Concussion management has come to the forefront of Australian media in recent years, as concerns grow amongst the public about the incidence of sport-related head injuries and the potential health ramifications for athletes of all levels. Whilst the media fuels misinformation about concussions and the recovery process, sporting bodies are working furiously in the background to make sure that there is unambiguous and reliable information readily accessible to all medical practitioners, coaches, athletes, and parents.
When an elite athlete receives a concussion or successive concussions due to ongoing participation in contact, collision, or combat sports, the media is quick to report on career-ending symptoms and long-term consequences. What they fail to convey is that the athlete did not receive the medical assistance they needed in order to make a full recovery and a safe and controlled return to play.
In the last few years, there has been an increased focus on the importance of diagnosing and managing concussive injuries promptly, safely, and appropriately. The media would help reduce the stigma around concussions if they made reference to concussion management and reported that a full recovery is possible with a carefully-managed plan for rest, rehabilitation, and monitoring. However, the headlines that gain the most attention are the ones that involve an athlete’s prolonged symptoms or deteriorating brain function.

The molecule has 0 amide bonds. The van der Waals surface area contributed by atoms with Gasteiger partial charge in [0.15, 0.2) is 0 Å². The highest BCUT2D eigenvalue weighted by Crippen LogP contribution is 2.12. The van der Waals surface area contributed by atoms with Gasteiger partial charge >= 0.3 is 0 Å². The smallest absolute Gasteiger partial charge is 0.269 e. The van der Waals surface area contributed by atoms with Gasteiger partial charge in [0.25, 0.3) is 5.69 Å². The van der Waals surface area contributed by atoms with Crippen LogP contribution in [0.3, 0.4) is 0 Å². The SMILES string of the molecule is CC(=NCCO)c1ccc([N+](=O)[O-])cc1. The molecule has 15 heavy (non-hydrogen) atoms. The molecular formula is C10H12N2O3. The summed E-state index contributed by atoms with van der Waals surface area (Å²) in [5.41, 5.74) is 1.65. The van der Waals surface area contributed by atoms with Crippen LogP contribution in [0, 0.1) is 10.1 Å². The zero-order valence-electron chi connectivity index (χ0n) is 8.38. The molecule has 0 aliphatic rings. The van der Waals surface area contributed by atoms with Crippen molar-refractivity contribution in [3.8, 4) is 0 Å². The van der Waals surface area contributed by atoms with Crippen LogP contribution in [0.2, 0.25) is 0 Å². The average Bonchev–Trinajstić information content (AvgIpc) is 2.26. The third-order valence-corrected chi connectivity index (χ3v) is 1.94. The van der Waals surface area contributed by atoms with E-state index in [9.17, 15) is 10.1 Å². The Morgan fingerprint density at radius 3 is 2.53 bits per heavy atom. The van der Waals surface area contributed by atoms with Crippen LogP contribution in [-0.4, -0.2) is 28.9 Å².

There is no denying that concussions can, and do, cause damage to a person’s brain function, health, and overall well-being. What causes the most damage is not the concussion itself, but poor post-concussion management. Athletes who are allowed time to rest, receive specialised medical attention, and go through a graduated return-to-play program are highly successful in their recovery.
Fortunately, there are many sporting bodies, institutions, codes, and even athletes themselves promoting the importance of proper concussion management. Mandated rules around head knocks are in place across most high-risk sports, and today they use the mantra “if in doubt, sit it out”. Attitudes towards concussions in professional sports have come a long way, however, the media needs to be committed to increasing the awareness of proper concussion management, rather than sensationalising the after-effects of concussions in the worst cases.